Few pathways conjure up more conflicting emotions than the Oregon Coast Trail. One moment you’re hiking to the top of a rocky headland and looking upon a vast sweep of ocean. The next you’re risking life and limb on the shoulder of Highway 101 as cars and trucks scream past a few feet away.
The 367-mile trail, which stretches from the California state line to Astoria, brings hikers to Oregon’s most beautiful coastal viewpoints and cliff-walled beaches. But it also forces them onto one of the state’s busiest highways, sometimes for miles at a time.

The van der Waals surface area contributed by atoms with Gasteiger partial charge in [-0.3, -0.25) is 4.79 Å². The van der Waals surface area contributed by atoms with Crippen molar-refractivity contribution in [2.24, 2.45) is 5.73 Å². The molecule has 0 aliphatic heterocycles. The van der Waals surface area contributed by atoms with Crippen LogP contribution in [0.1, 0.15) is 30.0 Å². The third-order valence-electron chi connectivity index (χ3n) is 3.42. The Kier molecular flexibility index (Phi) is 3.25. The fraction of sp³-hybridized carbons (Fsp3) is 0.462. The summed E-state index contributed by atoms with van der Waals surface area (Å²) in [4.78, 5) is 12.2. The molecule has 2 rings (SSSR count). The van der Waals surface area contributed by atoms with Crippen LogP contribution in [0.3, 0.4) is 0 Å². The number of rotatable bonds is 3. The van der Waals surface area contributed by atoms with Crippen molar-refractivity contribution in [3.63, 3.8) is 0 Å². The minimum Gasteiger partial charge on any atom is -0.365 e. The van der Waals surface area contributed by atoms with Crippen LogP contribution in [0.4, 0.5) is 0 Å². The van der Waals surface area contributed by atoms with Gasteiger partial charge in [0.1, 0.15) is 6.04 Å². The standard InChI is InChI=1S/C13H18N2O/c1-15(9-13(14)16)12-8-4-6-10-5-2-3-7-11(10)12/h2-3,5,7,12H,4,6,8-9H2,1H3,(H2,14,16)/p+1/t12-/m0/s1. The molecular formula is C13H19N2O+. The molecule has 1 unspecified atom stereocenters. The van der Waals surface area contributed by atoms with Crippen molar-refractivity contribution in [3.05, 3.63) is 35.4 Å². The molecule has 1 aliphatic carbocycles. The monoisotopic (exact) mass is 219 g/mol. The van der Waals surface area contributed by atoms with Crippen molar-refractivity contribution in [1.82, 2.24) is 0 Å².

“It’s an incredibly beautiful trail — the only one of its kind in the nation,” said Connie Soper, an author and expert on hiking the Oregon Coast Trail. “Unfortunately, it’s unfinished. Having to walk on the highway is dangerous, unpleasant for hikers and drivers, and really stops the trail from reaching its potential.”
Now a collection of hikers and lawmakers is hoping to change that. Legislation intended to help complete the pathway will have its first hearing this week morning at the Oregon Capitol.
An advocacy group, Friends of the Oregon Coast Trail, has been formed by Soper and Salem resident Dan Hilburn to spearhead the project.
They say making it possible to hike the OCT end-to-end — without long stretches on the highway — could make the trail a world-famous destination, providing a “village-to-village” experience unmatched in the United States.